Thanksgiving means many different things to people all over the country. To some, it signifies a time to gather their loved ones and reflect on the things for which they are grateful. For others, it’s a day to shamelessly spend an entire day watching American football. To a Sun Valley native like myself, however, it means something entirely different: Opening Day on Baldy.
For the past five years, I’ve found myself celebrating Turkey Day in varied ways; from an American inspired feast with a Vietnamese family in Hanoi, to a misfit dinner of twenty-something’s in New York City, it has been impossible to predict just where or how I would end up celebrating what I’m most thankful for. After much wishful thinking to be in my beloved hometown for the celebration, it finally happened, and I can’t say that I was underwhelmed.
My memory of Opening Day has been skewed over the years. When I think of the first day of ski season, I envision the Wood River Valley blanketed in white, not so much as a patch of brown showing among the peaks. The lifts are servicing most of the mountain. The bowls aren’t open, but my jelly legs aren’t ready for such aggressive runs just yet, and I’m content to run laps on Ridge to Cut Off.
Of course, this hasn’t been a reality for our humble Baldy in some time. I started my ski season in early November, boot-packing to the top a few times to make some turns in what little snow there was. My logic was telling me that once the lifts started running again, the snow would come swooping in, right? Not quite.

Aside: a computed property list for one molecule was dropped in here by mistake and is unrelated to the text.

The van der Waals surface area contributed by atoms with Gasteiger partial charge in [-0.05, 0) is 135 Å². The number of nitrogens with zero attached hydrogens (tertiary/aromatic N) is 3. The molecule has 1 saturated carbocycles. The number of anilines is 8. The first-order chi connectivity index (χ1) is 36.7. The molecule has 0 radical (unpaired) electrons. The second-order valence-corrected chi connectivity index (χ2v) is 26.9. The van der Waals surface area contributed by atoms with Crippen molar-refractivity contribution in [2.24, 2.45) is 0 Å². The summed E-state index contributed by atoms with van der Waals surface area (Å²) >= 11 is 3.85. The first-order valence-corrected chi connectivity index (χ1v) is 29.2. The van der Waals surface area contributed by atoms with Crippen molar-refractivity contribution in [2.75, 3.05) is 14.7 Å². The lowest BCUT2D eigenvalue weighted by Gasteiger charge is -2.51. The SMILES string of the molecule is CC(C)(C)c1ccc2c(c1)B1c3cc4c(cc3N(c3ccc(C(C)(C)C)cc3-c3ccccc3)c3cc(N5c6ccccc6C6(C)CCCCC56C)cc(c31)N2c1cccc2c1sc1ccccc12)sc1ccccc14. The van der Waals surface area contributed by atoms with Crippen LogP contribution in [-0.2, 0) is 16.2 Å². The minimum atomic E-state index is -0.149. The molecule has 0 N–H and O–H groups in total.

By the time I made my way to River Run on Opening Day Thursday afternoon, the parking lots were more full than expected and large amounts of skiers and boarders were clearly visible coming down the hill. My heart sank at the thought of sharing such limited space with half of Ketchum, but I continued to put on a good face, to hope that my depth perception was skewed and I’d find some solace somewhere among the masses.
The chairlift ride to the top revealed the exposed reality of my ski dreams – Holiday had rocks instead of moguls, tall plants sprung from a thin layer of snow on Cut Off, and, worst of all, Ridge sat brown and blank under the sun’s gaze. Upper College, Baldy’s unofficial “Double Black Diamond,” was the only option to get down from the top, and it was exceptionally difficult with the masses skating around on the manmade surface.
After dodging some flying wedges at the top and skidding precariously along the Ski Patrol Boundary rope, I found myself on a fast track over to Roundhouse Slope, which was easily the best kept secret of the day. With soft snow and a beautiful view, I found myself grinning ear to ear, and the reason for why I came up on such a “soft” opening day. It wasn’t about the bragging rights, to show I’m a “dedicated skier,” but to remind myself of how thankful I am to have been raised here, to have been so fortunate to learn the joy of skiing and to be part of a family as well as a community who shares such a passion for snow sports that brings us together above all other things.
The amount of skiers and boarders out on Thanksgiving this year was comparable to an average day in January, when the mountain offers a majority of its runs. Seeing so many ecstatic faces about the start of ski season, whether familiar or not, has convinced me that I will not be missing another Opening Day anytime soon, regardless of how much snow there is up top.